Hudson's Earliest Residents
Maben Walter Poirier
Do you know who the earliest European residents of the Hudson area were? If you are interested in local history, and have read some of the publications of the Hudson Historical Society, then it is likely that many of you know or can guess at some of their names. But, do you know more about them than just their names, or, more accurately, just the names of a few of them? Do you know where they lived? Perhaps not, and so I thought that it would be a good idea to introduce the members of the society, and others who may be reading this short piece, to one of the better known–though obviously not well known–early French settlers.
One of the Hudson area's earliest French residents was Marcellin Farand dit Vivarais. A complicated name, you say? Well, yes and no. You can almost forget about the "dit Vivarais" part of the name, since its significance is all but lost in the murkiness of Mediaeval French regional history and place-names. I said "almost forget" because it is perhaps a good idea to store the name "Vivarais" in the recesses of your memory so that you can resurrect it when you need to remind yourself that branches of the family still identify themselves by the surname "Vivarais" rather than "Farand." Moreover, it is also worth remembering that the stream that runs diagonally through Hudson is not called the Vivery River for no good reason. It was named such–by whom, and when, I am not quite sure–in memory of Marcellin Farand dit Vivarais, for the very good reason that the stream crossed all of Marcellin's farm as it neared the end of its journey and emptied itself into the Ottawa.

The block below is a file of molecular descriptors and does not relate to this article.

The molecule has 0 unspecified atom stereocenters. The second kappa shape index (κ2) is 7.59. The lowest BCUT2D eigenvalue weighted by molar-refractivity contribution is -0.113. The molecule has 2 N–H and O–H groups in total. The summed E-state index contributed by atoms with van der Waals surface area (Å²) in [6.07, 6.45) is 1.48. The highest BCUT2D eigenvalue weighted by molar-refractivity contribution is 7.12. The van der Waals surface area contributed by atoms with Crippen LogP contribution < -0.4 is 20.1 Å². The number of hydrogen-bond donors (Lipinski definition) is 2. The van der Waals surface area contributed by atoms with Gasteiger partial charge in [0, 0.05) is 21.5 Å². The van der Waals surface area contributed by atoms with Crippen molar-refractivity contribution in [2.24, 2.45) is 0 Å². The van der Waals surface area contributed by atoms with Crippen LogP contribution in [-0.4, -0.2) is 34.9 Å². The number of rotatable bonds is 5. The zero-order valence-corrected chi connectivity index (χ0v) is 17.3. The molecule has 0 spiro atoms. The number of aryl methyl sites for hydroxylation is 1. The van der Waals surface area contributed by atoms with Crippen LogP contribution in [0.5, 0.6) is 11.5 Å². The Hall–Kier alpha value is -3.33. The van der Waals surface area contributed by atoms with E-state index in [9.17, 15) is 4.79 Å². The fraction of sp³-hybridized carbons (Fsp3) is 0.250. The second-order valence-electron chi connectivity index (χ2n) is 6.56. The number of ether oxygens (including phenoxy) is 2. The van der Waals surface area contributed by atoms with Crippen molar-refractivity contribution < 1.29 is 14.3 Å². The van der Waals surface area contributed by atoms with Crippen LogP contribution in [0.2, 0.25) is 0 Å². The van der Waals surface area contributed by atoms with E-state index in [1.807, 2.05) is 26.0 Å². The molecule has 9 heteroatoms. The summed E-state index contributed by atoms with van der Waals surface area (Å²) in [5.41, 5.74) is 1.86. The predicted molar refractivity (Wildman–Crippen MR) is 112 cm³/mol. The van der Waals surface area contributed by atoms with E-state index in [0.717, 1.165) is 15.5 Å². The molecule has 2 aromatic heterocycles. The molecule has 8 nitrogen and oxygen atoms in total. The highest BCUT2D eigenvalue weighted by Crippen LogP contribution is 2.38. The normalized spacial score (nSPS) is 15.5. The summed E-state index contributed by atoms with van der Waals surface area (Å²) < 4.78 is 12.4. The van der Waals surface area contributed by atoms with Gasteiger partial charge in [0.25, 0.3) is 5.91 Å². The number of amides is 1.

Marcellin Farand's arrival in the area that would later be called Hudson predates the Conquest of 1759-60, ...and so, it very obviously predates the Scottish migration into the area at the beginning of the Nineteenth Century. It also obviously predates the arrival of the Cumberland settlers (who came after the Scots), by almost a century. Although the records are sparse, based on what we have, it appears that Marcellin Farand may have moved into the general area some time after the signing of the Great Peace of 1701. The best estimate situates him in the general area in the late 1720s or early 1730s, for he was in the Hudson-Como area specifically in the late 1740s. Like many who were to follow him, particularly in the Twentieth Century, he came here, it is said, initially as a summer resident, and he spent his winters at the fort at Oka.